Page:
Updated: May 2
(Photo Credit: Chermaine Lee, BBC article)
The BBC recently published an article How Asia Fell in Love with Forest Schools that chronicled the rise of forest schools around the world, more recently in Asia. As schools are dealing with the COVID-19 pandemic, many have been trying to get more outside air in through increased ventilation, which has led to many more considering how their classes might be taught outside to avoid the issues of poor air quality and masks inside. While this is a response to a new and pressing global need, the idea of school outside is not new. In fact, Europe has been leading the development of forest schools since the 1950's, and many parents and teachers have encouraged it due to the various skills it develops -- curiosity, physical coordination, sensory tolerance.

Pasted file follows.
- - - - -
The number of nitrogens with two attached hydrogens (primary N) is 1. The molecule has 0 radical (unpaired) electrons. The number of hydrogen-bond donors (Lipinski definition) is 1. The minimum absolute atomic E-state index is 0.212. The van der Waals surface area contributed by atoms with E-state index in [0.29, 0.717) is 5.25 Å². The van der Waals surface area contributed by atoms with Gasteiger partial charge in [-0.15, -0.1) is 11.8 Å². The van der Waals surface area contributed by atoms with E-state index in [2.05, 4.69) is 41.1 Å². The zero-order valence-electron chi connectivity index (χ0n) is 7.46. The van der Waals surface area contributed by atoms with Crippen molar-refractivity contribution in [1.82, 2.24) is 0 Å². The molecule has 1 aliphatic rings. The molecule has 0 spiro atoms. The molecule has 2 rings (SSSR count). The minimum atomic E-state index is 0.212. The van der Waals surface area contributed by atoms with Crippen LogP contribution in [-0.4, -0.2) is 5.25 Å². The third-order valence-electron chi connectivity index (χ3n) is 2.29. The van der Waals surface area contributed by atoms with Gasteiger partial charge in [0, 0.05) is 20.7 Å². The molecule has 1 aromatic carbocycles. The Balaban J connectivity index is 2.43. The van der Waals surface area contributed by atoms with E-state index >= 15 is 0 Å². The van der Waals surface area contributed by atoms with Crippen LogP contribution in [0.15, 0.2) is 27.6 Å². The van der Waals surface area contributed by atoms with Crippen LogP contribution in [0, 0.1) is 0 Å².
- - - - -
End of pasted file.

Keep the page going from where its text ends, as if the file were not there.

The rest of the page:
"There are skills and knowledge that are vital to develop and practice alongside the academic skills in order for it all to become embedded, practiced and investigated," Jones says, observing her open-air classroom. "These are skills for life."
At MKThink we've worked with many schools to figure out how they can "wild the tame" through programmatic and physical space changes that connect students more to the outdoors. From simply designing classrooms to spill outside when whether permits, to intentionally designing outdoor experiences, we feel that the outdoors has a lot to offer our educational programs -- and it even does so at a minimum of resource and energy use.